Mahayana Buddhism in Asia


From the outset Buddhism was a missionary religion. The Buddha travelled over a large area spreading his teachings, and explicitly charged his disciples to do likewise with the words: 'Go, monks, and wander for the good and welfare of the multitudes.' While Buddhism eventually died out in India, it had by that time spread throughout Asia. While Theravdan Buddhism predominated in southern Asia, in Sri Lanka, Burma and Thailand, the Mahayana became the predominant Northern Buddhism, flourishing throughout central Asia, and in Tibet, China, Japan, and Korea.

This excerpt from Damien Keown's Buddhism:A Very Short Introduction looks briefly at the main developments in China, Japan, and Tibet.

China

Buddhism spread north from India into Central Asia and reached China by the middle of the first century. At this time the later Han Dynasty (206 BC-AD 220) had consolidated Chinese power in Central Asia, and Buddhist monks travelled with caravans which traversed the silk route, the primary artery for the transmission of luxury items from China to the West. To the pragmatic Chinese, Buddhism was both strange and fascinating. The dominant ideology in China was Confucianism, a system of socio-ethical principles deriving from the teachings of the sage K'ung fu-tzu, or Confucius (55o-470 BC). On certain matters Buddhism seemed in conflict with Confucian values. Confucianism regarded the family as the foundation of society, and the Buddhist invitation to sons and daughters to leave their families and renounce the world caused it to be seen with the same suspicion as certain cults today. The Buddhist Sohgho, moreover, as a corporation of renunciates, seemed like a state within a state, a challenge to the power of the emperor and a threat to the seamless fabric of social life which was the Confucian ideal. Monks also refused to bow before the emperor, since in India monks were deferred to by laymen. Cultural differences of this kind gave rise to conflict and misunderstanding, and fuelled hostility towards the new religion.

On the other hand there was much about Buddhism that attracted the Chinese. It seemed to take up where Confucianism left off, and described an unseen world about which Confucianism had little to say. A disciple of Confucius once asked, "Master, how should we treat the spirits and divinities?" The reply was, "You cannot treat the spirits and divinities properly before you learn to treat your fellow men properly." When the questioner enquired about death, Confucius gave a similar answer: "You cannot know about death before you know about life" (Analects, xi. 12). In relegating the supernatural to second place, Confucianism left unanswered questions about which many Chinese were curious. Buddhism seemed to have answers to these questions, especially those concerning death and the afterlife, a subject which was of particular interest to the Chinese in view of the deep respect in which ancestors were held. Thus while many Chinese accepted Confucianism as the authoritative guide to this world, they turned to Buddhism for guidance about the next.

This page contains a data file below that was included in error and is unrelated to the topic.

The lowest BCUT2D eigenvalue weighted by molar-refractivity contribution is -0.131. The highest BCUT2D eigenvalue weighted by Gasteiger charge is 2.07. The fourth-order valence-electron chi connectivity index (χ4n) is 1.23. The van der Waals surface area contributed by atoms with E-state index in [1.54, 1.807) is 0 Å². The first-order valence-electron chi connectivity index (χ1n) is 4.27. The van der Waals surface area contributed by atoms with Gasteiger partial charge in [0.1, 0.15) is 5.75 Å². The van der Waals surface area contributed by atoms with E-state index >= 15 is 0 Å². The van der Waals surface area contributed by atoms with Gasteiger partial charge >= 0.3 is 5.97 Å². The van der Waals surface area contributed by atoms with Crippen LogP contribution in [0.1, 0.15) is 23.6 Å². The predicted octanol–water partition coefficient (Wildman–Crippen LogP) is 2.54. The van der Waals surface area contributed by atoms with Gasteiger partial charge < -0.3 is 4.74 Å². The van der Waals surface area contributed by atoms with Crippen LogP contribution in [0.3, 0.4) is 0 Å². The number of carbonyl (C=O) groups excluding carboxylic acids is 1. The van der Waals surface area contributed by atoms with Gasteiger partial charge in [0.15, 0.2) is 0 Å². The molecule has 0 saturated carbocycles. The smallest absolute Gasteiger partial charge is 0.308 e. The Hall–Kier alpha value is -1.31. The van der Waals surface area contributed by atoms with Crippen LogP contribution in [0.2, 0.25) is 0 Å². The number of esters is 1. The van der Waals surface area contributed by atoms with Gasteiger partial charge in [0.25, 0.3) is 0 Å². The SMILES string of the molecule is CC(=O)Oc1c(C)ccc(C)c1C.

Buddhism shared certain similarities with another Chinese philosophy, Taoism, a form of nature-mysticism founded by the legendary sage Lao-tzu (b. 6o4 8c). The goal of Taoism is to live in harmony with nature by learning to balance the complementary forces of Yin and Yang which are believed to pervade the universe. Yin is the female principle which finds expression in softness and passivity, while Yang is the male principle which manifests itself in hardness and strength. Both these qualities are present in individuals and all phenomena in varying degrees, and the interaction of these forces is what gives rise to change in the world. The sage is one who knows how to keep Yin and Yang in equilibrium and to live in harmony with the changing circumstances of life. A person who could integrate these forces in his own person was thought to gain deep spiritual peace as well as magical powers and longevity. The classic Tao-te-Ching or Bookof the Way and its Virtue, attributed to Lao-tzu, sets out the principles for leading this higher life.

In certain areas Buddhism and Taoism overlapped, and Buddhist meditation seemed geared to the same goal of inner stillness and 'actionless action' (wu-wei) sought by the Taoist sage. A school of Chinese Buddhism known as Ch'an (the ancestor of Japanese zen), was born from this interaction. Yet while Taoist teachings were unsystematic and emphasized quietism and inspiration, Buddhism offered a systematic philosophical framework and a tradition of textual scholarship. This aspect of Buddhism appealed to the Chinese gentry with their love of scholarship and learning, and in due course Buddhism was adopted as the third of the 'three religions' of China, although never quite managing to shake off its foreign associations. A number of Chinese monks made pilgrimages to India in search of manuscripts, notably Fa-hsien (399-413), Hsian-tsang (630-644) and I-tsing (671-695).

The fortunes of Buddhism in China have waxed and waned over the centuries. It reached its high point under the T'ang dynasty (618-907), although many Tantric masters flourished later during the Mongol period (thirteenth and fourteenth centuries). The arrival of Communism led to the suppression of Buddhism and other forms of religion in the Cultural Revolution of 1966. However, there are now signs of a revival in the People's Republic of China, and Buddhism has remained strong in Taiwan.

Japan

Another important center of Buddhism in the far east is Japan. Buddhism arrived there in the sixth century by way of Korea, but drew much of its inspiration from mainland China. The Heian period (794-1185) saw the development of schools such as the eclectic Tendai and the esoteric Shingon, both introduced from China. The Pure Land school — a distinctive form of Japanese Buddhism based on devotion to
 the Buddha Amida— also began to develop around this time and
 reached its apogee in the Kamakura period (1185-1333).

Nichiren (1222-82) reacted against what he saw as the complacency